Fuel, Fatigue, Fashion: Towards a Media Ecology of Game Industry Conventions

Taylor Nicholas Dial A. Joseph
2020 DiGRA ’20 – Proceedings of the 2020 DiGRA International Conference: Play Everywhere

This presentation provisionally reports on qualitative fieldwork at games industry conventions in the Southeast United States. Such conventions offer compelling glimpses into how regional games industries pitch game production to aspirational and existing workers, player communities, and partners in government, education, and adjacent industries. Adopting a media ecological approach which begins with indexes of the mundane artifacts and practices that make up a given context, we offer a critical consideration of three such artifacts that stood out to us during our fieldwork: cargo shorts, soda cans, and massage chairs. Situating each artifact culturally, historically, and within the context of this convention itself, we reveal a set of insights regarding the ways game production --and games workers--are envisioned and enacted during a particularly tumultuous time for the industry.


The Gigue Is Up: High Culture Gets Game

Jenson Jennifer Castell Suzanne de Taylor Nicholas Droumeva Milena Fisher Stephanie
2009 DiGRA '09 - Proceedings of the 2009 DiGRA International Conference: Breaking New Ground: Innovation in Games, Play, Practice and Theory

This paper documents the design, development, and extensive play-testing of a Flash-based Baroque music game, “Tafelkids: The Quest for Arundo Donax”, focusing on the tension between constructing an online resource that an audience aged 8-14 would find fun and engaging, and the directive to include historical information and facts, as well as convey some of the sounds, musical structures and conventions of Baroque music, history and culture through play. We further document 3 large play testing sessions, in which we observed, in total, over 150 students aged 12-14 play the game. We conclude with a discussion of the particular challenges in designing a bridge from propositions to play, in effect digitally re-mediating, Baroque music education and thereby address the broader epistemological question of what and how we may best learn, and learn best, from games and play.


Gender in Play: Mapping a Girls’ Gaming Club

Taylor Nicholas Jenson Jennifer de Castell Suzanne
2007 DiGRA '07 - Proceedings of the 2007 DiGRA International Conference: Situated Play

To better understand boys’ privilege and girls’ educational disadvantage with regard to video games, this presentation aims to challenge the ways girl gamers are rendered invisible by gaming communities, researchers, and designers. Drawing from audiovisual research of a girls’ gaming club at an elementary school in Toronto, this paper explores the micro-interactions of a gaming session between five girls which is interrupted when two boys enter the scene and try to hijack their play. Using the MAP (Multimodal Application Program, developed by Suzanne de Castell and Jennifer Jenson) tool to visually chart and analyze the co-ordinated reactions of the girls as they put down their controllers and hold their bodies immobile during the boys’ disruption, this paper explores the tenuous relationship to video games these girls enjoy, even within a space ostensibly devoted to their play.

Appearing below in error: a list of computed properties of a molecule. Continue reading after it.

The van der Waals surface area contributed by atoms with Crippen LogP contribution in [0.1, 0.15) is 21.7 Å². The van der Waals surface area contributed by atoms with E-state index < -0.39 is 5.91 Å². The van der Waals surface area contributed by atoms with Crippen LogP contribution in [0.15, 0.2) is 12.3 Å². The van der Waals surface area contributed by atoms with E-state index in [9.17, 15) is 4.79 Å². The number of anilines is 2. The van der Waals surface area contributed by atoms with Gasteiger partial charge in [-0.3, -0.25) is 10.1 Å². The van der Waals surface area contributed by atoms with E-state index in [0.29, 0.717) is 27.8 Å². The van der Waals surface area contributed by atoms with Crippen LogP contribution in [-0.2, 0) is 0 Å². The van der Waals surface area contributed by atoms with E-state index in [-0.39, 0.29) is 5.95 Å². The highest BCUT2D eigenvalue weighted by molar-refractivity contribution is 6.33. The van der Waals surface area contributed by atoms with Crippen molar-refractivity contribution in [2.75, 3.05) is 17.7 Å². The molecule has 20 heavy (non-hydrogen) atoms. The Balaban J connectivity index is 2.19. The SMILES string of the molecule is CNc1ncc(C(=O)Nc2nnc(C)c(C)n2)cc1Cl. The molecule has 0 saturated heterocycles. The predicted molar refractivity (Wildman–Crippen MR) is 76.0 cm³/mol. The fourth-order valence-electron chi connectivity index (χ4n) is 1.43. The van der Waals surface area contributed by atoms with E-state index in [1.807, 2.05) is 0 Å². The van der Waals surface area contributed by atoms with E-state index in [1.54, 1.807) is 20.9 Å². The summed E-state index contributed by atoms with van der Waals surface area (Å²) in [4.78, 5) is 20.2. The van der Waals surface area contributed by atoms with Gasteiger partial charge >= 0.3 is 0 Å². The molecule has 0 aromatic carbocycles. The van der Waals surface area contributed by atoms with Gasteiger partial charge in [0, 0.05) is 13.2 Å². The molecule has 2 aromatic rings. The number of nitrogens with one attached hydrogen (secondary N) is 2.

Digital Games for Education: When Meanings Play

de Castell Suzanne Jenson Jennifer Taylor Nicholas
2007 DiGRA '07 - Proceedings of the 2007 DiGRA International Conference: Situated Play

This paper documents the development of an educationally focused web-based game, Contagion, detailing how such a practical development project has led us to re-theorize questions about what is "educational," and how and in what ways that relates to the ludic. With reference to and within the framework of design-based research, we detail here the challenges we encountered designing this "alternative" game, and how we came to see content, not simply as "what the game is about" but as essentially tied to and enacted through all aspects of the game. We argue that content, that is educationally valuable knowledge, is infused through all relational aspects of the game as the player's activities accomplishments: character selection, art, narrative, programming, goals, game structures and play. Each of these aspects and challenges of game-design are explored in an effort to show how knowledge is constructed through these inter-related elements, and to further understand how and why that might matter to future game development projects.


Where the Women Are(n’t): Gender and a North American ‘Pro-gaming’ Scene [Abstract]

Taylor Nicholas
2009 DiGRA '09 - Proceedings of the 2009 DiGRA International Conference: Breaking New Ground: Innovation in Games, Play, Practice and Theory

This paper draws from my doctoral research with a community of competitive Halo 3 players, an ethnography of local, national and international digital gaming tournaments that explores the professionalization of digital play, orchestrated by an emergent ‘e-Sports’ industry. The research for the paper makes use of audiovisual clips of team-based competitive Halo 3 tournament play at three different sites – a small-scale Toronto-based LAN tournament, a 2008 Major League Gaming (MLG) event, and the 2008 World Cyber Games (WCG) in Cologne, Germany – to examine how, when and where gender is enacted as players engage in emergent forms of digital play that are discursively framed, and aggressively marketed, as sport.